Brian recommends we “drive around [our] neighborhood to see what kinds of plants are thriving.” This approach runs the risk of creating an “echo chamber” of front yards. I encourage my landscaping clients to be different! Plant a front yard of nothing but natives. Create and maintain pollinator habitat. Our suburban streets will benefit from such non-conformity (and it’s probably best not to get me started on How To Kill Your Lawn).

Elsewhere in the piece, Cynthia invokes a preference for larger plants because animals are less likely to denude something so big. There’s a tradeoff, here, however.

Larger plants are more difficult to establish, especially in hot weather (the cliche “the bigger they are, the harder they fall” is apt here, and, obviously, losing a $60 plant hurts more than the death of a $7 plant). If they’re kept in containers, they need more water, often daily in hotter weather. In pots, they’re also more vulnerable to blowing over in the wind.

As I have harped upon before, gardening and gardens benefit from a grasp (embrace, even) of nuance. Generalized plant info can be helpful, but, more often, a more detailed overview is best. I will always shoehorn natives into such overviews.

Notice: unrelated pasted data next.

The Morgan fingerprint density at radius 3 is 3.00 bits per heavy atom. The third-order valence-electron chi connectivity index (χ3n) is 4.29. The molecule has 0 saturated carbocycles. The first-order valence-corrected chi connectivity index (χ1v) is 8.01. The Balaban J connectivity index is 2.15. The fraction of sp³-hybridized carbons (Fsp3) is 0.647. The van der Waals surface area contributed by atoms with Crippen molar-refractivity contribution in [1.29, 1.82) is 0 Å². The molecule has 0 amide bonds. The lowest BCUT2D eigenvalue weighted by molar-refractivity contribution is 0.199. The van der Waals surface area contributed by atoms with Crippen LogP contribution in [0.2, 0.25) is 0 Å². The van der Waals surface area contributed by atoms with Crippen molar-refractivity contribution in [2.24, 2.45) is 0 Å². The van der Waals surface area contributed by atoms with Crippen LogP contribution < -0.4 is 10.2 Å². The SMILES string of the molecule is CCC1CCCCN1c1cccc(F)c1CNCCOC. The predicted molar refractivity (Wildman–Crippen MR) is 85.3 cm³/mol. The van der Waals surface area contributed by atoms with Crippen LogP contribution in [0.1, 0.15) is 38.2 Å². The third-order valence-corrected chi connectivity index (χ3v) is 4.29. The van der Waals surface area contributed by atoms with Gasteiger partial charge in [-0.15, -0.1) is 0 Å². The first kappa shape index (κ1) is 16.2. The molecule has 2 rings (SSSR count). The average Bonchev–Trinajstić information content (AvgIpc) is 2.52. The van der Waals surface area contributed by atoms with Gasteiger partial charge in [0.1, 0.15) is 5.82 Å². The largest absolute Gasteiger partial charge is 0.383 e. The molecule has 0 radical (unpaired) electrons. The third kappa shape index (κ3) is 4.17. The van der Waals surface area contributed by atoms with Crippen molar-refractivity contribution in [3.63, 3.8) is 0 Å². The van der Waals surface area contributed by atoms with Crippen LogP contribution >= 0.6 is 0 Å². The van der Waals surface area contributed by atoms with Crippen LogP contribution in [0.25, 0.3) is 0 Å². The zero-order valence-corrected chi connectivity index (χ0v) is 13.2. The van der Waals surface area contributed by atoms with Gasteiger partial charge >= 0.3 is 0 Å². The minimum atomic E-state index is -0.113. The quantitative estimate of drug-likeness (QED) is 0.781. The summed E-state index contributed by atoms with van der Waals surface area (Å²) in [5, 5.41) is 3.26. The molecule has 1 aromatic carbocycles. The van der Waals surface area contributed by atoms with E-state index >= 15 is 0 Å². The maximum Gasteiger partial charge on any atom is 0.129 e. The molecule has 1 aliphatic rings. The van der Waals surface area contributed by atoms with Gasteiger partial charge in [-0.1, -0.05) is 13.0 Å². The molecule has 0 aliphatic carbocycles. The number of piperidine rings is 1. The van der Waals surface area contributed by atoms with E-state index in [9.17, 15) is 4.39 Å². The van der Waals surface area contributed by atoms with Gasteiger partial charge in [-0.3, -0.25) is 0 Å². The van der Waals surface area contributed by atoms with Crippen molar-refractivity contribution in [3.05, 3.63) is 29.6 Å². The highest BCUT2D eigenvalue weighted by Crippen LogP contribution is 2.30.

Vegetable Gardens

With the spring equinox looming this weekend, tomato, pepper and cucumber season seem near. However, it’s too early to plant any of these in Lamorinda and much of Northern California. We need a succession of warm nights before the soil reaches a temperature that can accommodate new plantings of summer vegetables.

But work can begin on the beds and pots. If you have raised beds or containers from last summer’s vegetable garden, turn over and fluff up the soil. Add organic compost, like Firmulch (no more than 1/3rd compost to 2/3rds soil), and it doesn’t hurt to renew (not necessarily replace) the old soil with new, high-quality potting soil. For tomatoes, cucumber and lettuce / kale beds / pots, add some powdered calcium. I will often mix in a bit of organic tomato/vegetable food when I fold over the soil, as well.

If you buy tomatoes now, keep them indoors in a warm, bright window and make sure the soil stays moist. If this year is like the past five or so years, it may be best to plant them after April 15. With cucumbers, zucchini, and the like, I usually wait until June.

Should I Fertilize Before Heavy Rain?

[addendum 10/23/21]:

A Facebook friend wrote:

Q: Interesting perspective, Paul – how does this differ for time release fertilizers?

A: Time-release pellets slowly dissolve over a period of weeks or months. In a 5-inch downpour (as is predicted for 10/24/21) the pellets will dissolve more slowly than granular fertilizer. I’d still hold off until the rain relents and the soil drains somewhat, however. Any phosphorus / nitrogen runoff into gutters and storm drains is undesirable.